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J Dermatol Surg Oncol. 1994 Sep;20(9):579-83.

Comparison of iontophoresis of lidocaine with a eutectic mixture of lidocaine and prilocaine (EMLA) for topically administered local anesthesia.

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Department of Dermatology, Thomas Jefferson University, Philadelphia, Pennsylvania.



Almost all dermatologic surgery is accomplished using local anesthesia. To make our patients more comfortable, there is a constant search for less painful methods of administering anesthetic agents. Topical EMLA as well as iontophoresis are both useful in this regard.


In this study we compared topical EMLA with lidocaine delivered by iontophoresis in a double-blind placebo-controlled trial. Our goal was to assess the degree of anesthesia obtained as well as the relative rapidity of onset.


A double-blind controlled study was performed on 10 healthy volunteers between 26 and 37 years of age. Three test sites were placed on each forearm. EMLA or a moisturizer control was placed on two of the three test sites on each arm. Each site was wiped free of cream and tested for sensitivity to pinprick 30 and 60 minutes after cream placement. One iontophoretic unit was placed on each forearm. Both units were saturated with anesthesia with the control unit being turned off. Sensitivity to pinprick was evaluated at the iontophoretic sites and one of the EMLA sites 30 minutes after site placement on the subject. The additional EMLA-treated site was tested in the same manner 60 minutes after placement.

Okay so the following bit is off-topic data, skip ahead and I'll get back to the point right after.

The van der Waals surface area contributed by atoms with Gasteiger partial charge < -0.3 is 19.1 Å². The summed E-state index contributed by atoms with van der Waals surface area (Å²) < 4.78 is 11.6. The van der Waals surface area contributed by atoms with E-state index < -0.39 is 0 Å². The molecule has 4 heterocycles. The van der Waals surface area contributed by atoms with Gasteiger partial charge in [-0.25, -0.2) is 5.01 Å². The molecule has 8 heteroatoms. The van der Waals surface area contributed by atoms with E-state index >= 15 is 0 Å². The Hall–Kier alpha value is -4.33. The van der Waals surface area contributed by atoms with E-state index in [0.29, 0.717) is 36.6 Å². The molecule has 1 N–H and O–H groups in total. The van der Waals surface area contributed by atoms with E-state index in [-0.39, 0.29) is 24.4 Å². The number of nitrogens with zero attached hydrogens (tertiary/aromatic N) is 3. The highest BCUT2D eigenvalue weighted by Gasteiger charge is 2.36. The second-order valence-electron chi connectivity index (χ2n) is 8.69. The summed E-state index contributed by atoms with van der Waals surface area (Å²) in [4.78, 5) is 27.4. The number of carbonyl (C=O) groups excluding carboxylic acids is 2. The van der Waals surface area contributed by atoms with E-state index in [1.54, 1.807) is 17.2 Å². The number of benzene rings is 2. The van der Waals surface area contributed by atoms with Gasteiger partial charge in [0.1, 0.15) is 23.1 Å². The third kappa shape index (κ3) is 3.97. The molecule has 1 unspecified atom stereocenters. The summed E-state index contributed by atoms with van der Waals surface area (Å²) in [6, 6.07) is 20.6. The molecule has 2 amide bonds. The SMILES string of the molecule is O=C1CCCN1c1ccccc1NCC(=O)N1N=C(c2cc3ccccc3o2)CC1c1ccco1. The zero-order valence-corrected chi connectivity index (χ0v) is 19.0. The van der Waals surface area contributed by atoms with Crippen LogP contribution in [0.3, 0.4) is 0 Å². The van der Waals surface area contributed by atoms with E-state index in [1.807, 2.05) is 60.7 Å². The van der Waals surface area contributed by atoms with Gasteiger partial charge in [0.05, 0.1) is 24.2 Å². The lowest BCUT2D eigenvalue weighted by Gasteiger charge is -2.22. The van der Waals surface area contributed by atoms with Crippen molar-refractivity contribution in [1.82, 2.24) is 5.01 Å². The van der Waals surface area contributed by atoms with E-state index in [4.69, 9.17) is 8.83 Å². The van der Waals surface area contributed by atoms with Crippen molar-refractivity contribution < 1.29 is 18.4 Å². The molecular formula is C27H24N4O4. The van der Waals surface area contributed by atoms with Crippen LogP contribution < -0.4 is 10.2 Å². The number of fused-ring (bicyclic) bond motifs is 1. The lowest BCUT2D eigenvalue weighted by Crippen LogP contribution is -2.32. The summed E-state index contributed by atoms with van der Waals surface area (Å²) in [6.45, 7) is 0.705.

Both EMLA cream and the iontophoretic unit delivered topical anesthesia greater than the control. Significantly more anesthesia was acquired 1 hour after application of EMLA than was seen 30 minutes earlier. The iontophoretic patch-treated area provided greater anesthesia than the EMLA-treated sites evaluated 30 and 60 minutes after placement. Both modalities provided significant anesthesia when left in place for 60 minutes.


Both iontophoresis of lidocaine and topical EMLA delivered significant, and sometimes complete, local anesthesia. A greater degree of anesthesia is delivered via iontophoresis after 30 minutes as compared with EMLA left on the skin for 30 or 60 minutes. Both modalities have important and unique advantages and disadvantages. Topical EMLA and iontophoretically delivered lidocaine are both valuable tools for the dermatologic surgeon.

[Indexed for MEDLINE]

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